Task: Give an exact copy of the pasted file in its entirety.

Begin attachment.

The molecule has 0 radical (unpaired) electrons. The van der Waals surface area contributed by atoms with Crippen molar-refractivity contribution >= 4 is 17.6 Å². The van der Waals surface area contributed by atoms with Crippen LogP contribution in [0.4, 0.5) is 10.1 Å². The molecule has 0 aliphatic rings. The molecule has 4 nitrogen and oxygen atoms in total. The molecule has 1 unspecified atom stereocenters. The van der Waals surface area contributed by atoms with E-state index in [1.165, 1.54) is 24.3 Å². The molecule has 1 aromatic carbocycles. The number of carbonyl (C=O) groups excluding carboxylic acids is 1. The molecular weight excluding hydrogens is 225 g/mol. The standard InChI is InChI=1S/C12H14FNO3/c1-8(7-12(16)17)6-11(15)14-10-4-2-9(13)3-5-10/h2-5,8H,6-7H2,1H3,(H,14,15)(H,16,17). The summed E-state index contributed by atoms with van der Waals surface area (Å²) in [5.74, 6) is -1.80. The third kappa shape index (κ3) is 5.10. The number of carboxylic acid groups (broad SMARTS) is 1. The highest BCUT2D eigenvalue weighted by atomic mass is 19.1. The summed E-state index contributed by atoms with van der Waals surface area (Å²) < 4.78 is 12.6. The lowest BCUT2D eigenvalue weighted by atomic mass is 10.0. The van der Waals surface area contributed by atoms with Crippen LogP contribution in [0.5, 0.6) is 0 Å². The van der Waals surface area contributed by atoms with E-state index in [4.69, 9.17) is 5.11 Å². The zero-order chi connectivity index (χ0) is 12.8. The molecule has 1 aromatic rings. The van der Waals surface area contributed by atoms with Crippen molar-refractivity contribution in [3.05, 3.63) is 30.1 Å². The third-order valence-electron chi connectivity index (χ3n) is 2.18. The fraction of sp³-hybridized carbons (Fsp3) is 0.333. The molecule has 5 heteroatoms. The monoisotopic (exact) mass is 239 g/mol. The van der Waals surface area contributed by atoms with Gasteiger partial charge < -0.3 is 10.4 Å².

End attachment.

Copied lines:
The molecule has 0 radical (unpaired) electrons. The van der Waals surface area contributed by atoms with Crippen molar-refractivity contribution >= 4 is 17.6 Å². The van der Waals surface area contributed by atoms with Crippen LogP contribution in [0.4, 0.5) is 10.1 Å². The molecule has 0 aliphatic rings. The molecule has 4 nitrogen and oxygen atoms in total. The molecule has 1 unspecified atom stereocenters. The van der Waals surface area contributed by atoms with E-state index in [1.165, 1.54) is 24.3 Å². The molecule has 1 aromatic carbocycles. The number of carbonyl (C=O) groups excluding carboxylic acids is 1. The molecular weight excluding hydrogens is 225 g/mol. The standard InChI is InChI=1S/C12H14FNO3/c1-8(7-12(16)17)6-11(15)14-10-4-2-9(13)3-5-10/h2-5,8H,6-7H2,1H3,(H,14,15)(H,16,17). The summed E-state index contributed by atoms with van der Waals surface area (Å²) in [5.74, 6) is -1.80. The third kappa shape index (κ3) is 5.10. The number of carboxylic acid groups (broad SMARTS) is 1. The highest BCUT2D eigenvalue weighted by atomic mass is 19.1. The summed E-state index contributed by atoms with van der Waals surface area (Å²) < 4.78 is 12.6. The lowest BCUT2D eigenvalue weighted by atomic mass is 10.0. The van der Waals surface area contributed by atoms with Crippen LogP contribution in [0.5, 0.6) is 0 Å². The van der Waals surface area contributed by atoms with E-state index in [4.69, 9.17) is 5.11 Å². The zero-order chi connectivity index (χ0) is 12.8. The molecule has 1 aromatic rings. The van der Waals surface area contributed by atoms with Crippen molar-refractivity contribution in [3.05, 3.63) is 30.1 Å². The third-order valence-electron chi connectivity index (χ3n) is 2.18. The fraction of sp³-hybridized carbons (Fsp3) is 0.333. The molecule has 5 heteroatoms. The monoisotopic (exact) mass is 239 g/mol. The van der Waals surface area contributed by atoms with Gasteiger partial charge < -0.3 is 10.4 Å².